June 24, 2011
Advances in information technology are transforming the workplace and the workday as more and more people are working from home.
Between 2000 and 2008 41 per cent of new jobs involved working at home at least some of the time. Today, 19.2 per cent of employees and self-employed people in Canada work at home at least part of the time.
Telecommuting and working at home have become a principal alternative to the automobile as a mode of access to employment, rivalling public transit as a mode of access to employment in many Canadian jurisdictions.
Government policy should be used to promote working from home, because of its potential for reducing public expenditures, improving productivity, reducing pollution emissions and decreasing traffic congestion.
Media Release - Telecommuting and Working at Home in the Emerging Work Environment
Winnipeg: The Frontier Centre for Public Policy today released Telecommuting and Working at Home in the Emerging Work Environment. This policy study describes how prevalent working from home has become, along with associated trends and issues. The central conclusion of the study is that the rise of telecommuting could offer the economy, businesses and government agencies a level of flexibility that could improve national productivity and contribute toward improved international competitiveness.
In this study, Wendell Cox, a Senior Fellow at the Frontier Centre and an expert on municipal government policy, shows that an ever-increasing share of the Canadian workforce is working from home rather than commuting to a facility owned by their employer. Mr. Cox demonstrates that the workplace and workday are changing in Canada due to advances in information technology and discusses the social, economic and environmental implications of these changes.
Mr. Cox examines Statistics Canada data to illustrate the steady rise in telecommuting that has occurred in recent years. Mr. Cox argues that the growth of telecommuting is a positive development for Canada, which can boost labour productivity while reducing traffic congestion and air pollution.
Key Findings Include:
Between the year 2000 and 2008, the overall share of people working at home in Canada rose 15.1 per cent. In 2008, 19.2 per cent of employees and self-employed individuals in Canada worked from home at least some of the time.
Among the 35 metropolitan areas in Canada with more than 100, 000 people, the 2006 census indicated that 6.2 percent of all employed Canadians reported their residence as their usual place of employment.
The percentage of employed Canadians who worked primarily from home differed substantially between metropolitan areas. Vancouver had the highest working-at-home share of any metropolitan area with more than 500, 000 residents. In 2006, 8.4 per cent of employed Vancouver residents worked primarily from home. Winnipeg had the smallest work-at-home market share of Canadian cities with at least 500, 000 residents (5.1 per cent).
Among the 35 largest metropolitan areas and agglomerations in Canada, Kelowna had the highest working-at-home market share (10.4 per cent) followed by Victoria (9.0 per cent).
Continued growth in telecommuting can help expand social inclusion in Canada, by giving people who do not have access to a car and people constrained by disabilities the potential to enter the workforce. This can contribute to lower poverty rates, less government spending on social programs and happier lives for people who are better positioned to access employment by working from home.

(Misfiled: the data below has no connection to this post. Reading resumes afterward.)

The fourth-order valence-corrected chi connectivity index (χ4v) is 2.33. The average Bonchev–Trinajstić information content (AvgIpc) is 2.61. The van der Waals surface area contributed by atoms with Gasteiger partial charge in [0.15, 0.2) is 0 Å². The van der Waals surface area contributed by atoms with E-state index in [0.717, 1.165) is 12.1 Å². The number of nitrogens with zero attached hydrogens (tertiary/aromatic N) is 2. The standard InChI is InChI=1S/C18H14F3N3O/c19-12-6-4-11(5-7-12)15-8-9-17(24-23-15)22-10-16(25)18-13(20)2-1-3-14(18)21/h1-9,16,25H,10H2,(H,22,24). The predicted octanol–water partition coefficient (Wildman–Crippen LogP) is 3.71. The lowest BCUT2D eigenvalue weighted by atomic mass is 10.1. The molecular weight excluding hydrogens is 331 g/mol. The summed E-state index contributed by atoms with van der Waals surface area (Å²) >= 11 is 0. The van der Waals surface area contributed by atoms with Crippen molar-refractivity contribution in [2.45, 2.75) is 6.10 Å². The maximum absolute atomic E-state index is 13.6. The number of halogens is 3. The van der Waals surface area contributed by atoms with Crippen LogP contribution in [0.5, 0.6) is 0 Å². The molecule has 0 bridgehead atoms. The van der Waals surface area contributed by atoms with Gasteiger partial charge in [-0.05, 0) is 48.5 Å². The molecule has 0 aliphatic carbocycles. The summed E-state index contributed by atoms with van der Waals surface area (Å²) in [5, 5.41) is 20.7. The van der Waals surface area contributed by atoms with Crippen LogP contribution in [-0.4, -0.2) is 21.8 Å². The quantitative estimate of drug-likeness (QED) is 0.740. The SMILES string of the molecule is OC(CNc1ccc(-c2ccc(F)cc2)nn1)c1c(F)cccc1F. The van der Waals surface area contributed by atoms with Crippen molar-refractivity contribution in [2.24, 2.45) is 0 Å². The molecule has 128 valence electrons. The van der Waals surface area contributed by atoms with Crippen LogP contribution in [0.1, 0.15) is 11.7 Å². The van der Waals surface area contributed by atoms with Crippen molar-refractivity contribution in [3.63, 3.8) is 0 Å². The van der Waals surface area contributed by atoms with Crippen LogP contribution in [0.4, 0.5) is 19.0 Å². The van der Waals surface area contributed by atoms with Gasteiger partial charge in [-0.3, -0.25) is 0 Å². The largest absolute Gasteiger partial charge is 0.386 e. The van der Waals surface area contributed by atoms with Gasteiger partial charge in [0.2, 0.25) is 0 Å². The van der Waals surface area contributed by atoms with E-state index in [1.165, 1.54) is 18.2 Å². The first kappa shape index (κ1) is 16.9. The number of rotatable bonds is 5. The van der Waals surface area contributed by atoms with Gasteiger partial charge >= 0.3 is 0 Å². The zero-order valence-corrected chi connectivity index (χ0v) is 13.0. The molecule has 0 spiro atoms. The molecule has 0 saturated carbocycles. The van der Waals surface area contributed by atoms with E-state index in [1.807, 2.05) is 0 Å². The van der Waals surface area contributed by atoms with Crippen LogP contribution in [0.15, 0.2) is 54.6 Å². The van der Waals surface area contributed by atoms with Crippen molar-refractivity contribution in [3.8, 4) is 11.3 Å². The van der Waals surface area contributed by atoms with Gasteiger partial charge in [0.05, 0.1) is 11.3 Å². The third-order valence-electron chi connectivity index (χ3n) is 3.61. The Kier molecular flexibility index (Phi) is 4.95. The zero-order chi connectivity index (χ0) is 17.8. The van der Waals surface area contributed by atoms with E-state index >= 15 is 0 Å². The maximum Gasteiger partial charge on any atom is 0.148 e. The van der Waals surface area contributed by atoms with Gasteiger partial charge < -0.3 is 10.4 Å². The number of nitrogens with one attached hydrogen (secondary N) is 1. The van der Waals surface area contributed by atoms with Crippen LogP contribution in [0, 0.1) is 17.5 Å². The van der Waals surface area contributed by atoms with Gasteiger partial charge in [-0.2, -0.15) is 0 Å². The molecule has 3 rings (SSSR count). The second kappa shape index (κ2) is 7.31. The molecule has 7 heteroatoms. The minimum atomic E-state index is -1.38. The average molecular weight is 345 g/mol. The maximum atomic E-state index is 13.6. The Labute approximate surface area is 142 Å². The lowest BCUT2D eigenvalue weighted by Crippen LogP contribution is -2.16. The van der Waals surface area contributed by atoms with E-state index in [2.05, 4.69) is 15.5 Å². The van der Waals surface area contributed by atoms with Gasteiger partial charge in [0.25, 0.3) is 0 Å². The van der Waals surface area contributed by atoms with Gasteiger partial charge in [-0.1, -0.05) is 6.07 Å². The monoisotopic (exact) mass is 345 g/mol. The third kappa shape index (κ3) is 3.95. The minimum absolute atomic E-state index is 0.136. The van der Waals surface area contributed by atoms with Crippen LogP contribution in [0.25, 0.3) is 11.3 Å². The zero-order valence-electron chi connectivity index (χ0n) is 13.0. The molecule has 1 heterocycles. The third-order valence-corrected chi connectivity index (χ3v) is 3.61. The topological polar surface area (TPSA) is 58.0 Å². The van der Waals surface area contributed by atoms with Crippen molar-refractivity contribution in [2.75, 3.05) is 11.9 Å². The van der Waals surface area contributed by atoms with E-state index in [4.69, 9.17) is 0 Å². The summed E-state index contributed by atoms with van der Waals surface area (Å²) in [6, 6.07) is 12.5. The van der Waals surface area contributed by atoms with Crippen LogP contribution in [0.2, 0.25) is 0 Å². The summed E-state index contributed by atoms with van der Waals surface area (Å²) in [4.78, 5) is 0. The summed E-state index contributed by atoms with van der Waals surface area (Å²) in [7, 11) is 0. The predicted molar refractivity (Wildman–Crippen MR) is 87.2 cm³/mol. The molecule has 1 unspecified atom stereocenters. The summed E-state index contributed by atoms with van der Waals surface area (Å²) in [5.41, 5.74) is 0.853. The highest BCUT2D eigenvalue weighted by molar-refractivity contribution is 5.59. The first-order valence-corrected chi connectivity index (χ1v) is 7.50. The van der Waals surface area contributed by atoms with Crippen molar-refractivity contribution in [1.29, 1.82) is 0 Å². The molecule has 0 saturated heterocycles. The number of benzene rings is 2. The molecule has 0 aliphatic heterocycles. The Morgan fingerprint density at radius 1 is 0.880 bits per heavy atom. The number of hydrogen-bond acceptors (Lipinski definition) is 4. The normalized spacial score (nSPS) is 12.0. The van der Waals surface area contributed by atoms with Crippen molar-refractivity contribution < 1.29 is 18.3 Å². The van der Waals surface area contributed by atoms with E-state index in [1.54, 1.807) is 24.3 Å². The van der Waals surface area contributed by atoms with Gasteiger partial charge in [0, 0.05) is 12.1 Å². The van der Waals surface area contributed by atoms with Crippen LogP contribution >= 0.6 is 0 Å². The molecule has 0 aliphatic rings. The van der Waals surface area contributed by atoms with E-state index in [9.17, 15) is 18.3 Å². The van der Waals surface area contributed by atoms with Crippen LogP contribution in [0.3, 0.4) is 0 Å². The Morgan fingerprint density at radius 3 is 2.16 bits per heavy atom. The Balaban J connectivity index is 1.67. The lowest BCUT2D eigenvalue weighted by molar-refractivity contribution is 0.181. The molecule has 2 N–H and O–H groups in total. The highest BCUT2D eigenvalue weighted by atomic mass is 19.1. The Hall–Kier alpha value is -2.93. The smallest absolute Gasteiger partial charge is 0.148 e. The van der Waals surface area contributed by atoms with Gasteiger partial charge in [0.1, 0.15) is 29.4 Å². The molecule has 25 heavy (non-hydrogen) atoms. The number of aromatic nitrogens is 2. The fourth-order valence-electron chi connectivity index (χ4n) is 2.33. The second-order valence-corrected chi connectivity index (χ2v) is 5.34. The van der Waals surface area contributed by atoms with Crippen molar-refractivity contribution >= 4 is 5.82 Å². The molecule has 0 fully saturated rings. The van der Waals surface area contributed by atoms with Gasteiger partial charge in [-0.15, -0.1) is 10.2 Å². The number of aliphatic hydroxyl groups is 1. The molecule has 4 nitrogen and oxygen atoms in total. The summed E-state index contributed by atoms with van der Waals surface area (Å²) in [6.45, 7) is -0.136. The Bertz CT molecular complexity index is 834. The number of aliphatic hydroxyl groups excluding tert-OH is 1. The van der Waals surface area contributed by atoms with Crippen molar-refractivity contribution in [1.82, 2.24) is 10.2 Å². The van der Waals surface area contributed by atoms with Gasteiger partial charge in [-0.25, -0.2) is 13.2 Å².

The research on telecommuting indicates improved productivity and lower costs. Employers that are able to make their work more efficient using working at home can reduce overhead expenses such as the cost of office space and equipment. For example, at Sun Micro Systems, about one half of the workforce telecommutes at least part of the time. The company has realized office space and utility savings of approximately $400-million.
The growth of working from home can lead to a reduction in Canada’s greenhouse gas emissions. Working at home is by far the most sustainable mode of employment access, because it eliminates the need for work trip travel, reducing traffic volumes and vehicle emissions.
Working at home reduces work-trip travel which can reduce traffic congestion. This can help address the fact that traffic congestion is estimated to cost urban areas in Canada between $2.3- billion and $3.7 –billion each year in wasted time and the cost of wasted fuel.
“All things being equal, people have a better quality of life if they have more time to do the activities that they prefer or that are required in their households” says report author, Wendell Cox. “People who work at home spend virtually no time commuting to and from work. As a result, they do not encounter the stress, for example, of driving in traffic congestion or riding in crowded trains or buses. All of these factors generally contribute to a better quality of life.” Mr. Cox further states that governments should work to promote telecommuting and working from home, “governments and regional agencies should raise the profile of telecommuting and working at home in their plans and analysis to at least an equal emphasis with transit, cycling and walking.”
Download a copy of Telecommuting and Working at Home in the Emerging Work Environment HERE.
For more information and to arrange an interview with the study's author, media (only) should contact:
Director of Research
The Frontier Centre for Public Policy
is an independent public policy think tank whose mission is "to broaden the debate on our future through public policy research and education and to explore positive changes within our public institutions that support economic growth and opportunity."